President Rodrigo Duterte has imposed martial law on Mindanao, the country's second-largest island, in response to the siege.
President Rodrigo Duterte has imposed martial law on Mindanao, the country's second-largest island, in response to the siege.

Foreigners are among Daesh-linked fighters battling security forces in a southern Philippine city, the government said on Friday as the reported death toll from four days of clashes climbed to 46.

President Rodrigo Duterte imposed martial law across the southern region of Mindanao on Tuesday, hours after militants allied with Daesh rampaged through Marawi City in response to a raid on one of their safe houses.

TRT World speaks to Noel Tarrazona in Marawi.

"What is happening in Mindanao is no longer a rebellion of Filipino citizens. It has transmogrified into an invasion by foreign fighters," Solicitor General Jose Calida, the government's chief lawyer, told reporters in the southern city of Davao.

He said Malaysians, Indonesians, Singaporeans and "other foreign jihadists" were fighting in Marawi, one of the biggest Muslim cities in the mainly-Catholic Philippines with about 200,000 residents.

Widespread carnage

Philippine military spokesman Brigadier-General Restituto Padilla said 11 soldiers, two policemen and 31 militants had been confirmed as killed in the fighting. The battle to take back the city has involved the military bombing buildings where the militants have been hiding.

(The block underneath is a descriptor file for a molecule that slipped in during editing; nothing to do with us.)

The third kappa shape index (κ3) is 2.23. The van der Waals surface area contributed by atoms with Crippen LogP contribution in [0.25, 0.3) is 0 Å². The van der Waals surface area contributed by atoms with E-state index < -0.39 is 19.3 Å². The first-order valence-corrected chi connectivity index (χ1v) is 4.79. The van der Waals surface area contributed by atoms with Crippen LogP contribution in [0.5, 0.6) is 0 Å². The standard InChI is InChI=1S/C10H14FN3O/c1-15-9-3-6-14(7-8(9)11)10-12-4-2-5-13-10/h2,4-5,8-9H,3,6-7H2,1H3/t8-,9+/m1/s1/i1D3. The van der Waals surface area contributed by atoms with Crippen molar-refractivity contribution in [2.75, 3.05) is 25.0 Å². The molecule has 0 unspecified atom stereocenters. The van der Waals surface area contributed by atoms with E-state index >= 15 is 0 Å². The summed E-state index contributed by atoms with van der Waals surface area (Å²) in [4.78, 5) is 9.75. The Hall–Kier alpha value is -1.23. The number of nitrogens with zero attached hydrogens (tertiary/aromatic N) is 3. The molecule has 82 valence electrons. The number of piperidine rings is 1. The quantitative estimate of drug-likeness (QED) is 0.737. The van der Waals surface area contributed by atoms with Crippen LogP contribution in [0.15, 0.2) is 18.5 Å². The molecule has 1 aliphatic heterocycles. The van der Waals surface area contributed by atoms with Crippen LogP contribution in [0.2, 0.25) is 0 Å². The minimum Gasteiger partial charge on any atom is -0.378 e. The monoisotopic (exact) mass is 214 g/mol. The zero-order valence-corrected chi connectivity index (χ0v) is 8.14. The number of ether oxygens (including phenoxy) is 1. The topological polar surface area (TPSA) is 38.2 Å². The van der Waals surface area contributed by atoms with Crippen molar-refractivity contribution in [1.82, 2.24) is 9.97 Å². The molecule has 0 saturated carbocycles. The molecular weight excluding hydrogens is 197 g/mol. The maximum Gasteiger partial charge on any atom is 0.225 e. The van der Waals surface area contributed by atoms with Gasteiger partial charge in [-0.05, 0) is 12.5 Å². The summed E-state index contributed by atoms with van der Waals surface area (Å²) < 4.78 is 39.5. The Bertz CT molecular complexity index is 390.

At least two civilians were killed inside a hospital that the gunmen had occupied on Tuesday. The military was investigating reports about nine people murdered at a checkpoint the militants had set up, authorities said.

A tricky battle

Authorities said ending the crisis was proving extremely hard because the militants were moving nimbly through homes, had planted bombs in the streets, and were holding hostages.

They said militants had also occupied higher ground in the city, enabling them to slow down or stop assaults from the security forces.

The fighting erupted on Tuesday after security forces raided a house where they believed Isnilon Hapilon, a leader of the infamous Abu Sayyaf kidnap-for-ransom gang and Philippine head of Daesh, was hiding.

The United States regards Hapilon as one of the world's most dangerous terrorists and offers a bounty of $5 million for his capture.

Source: TRTWorld and agencies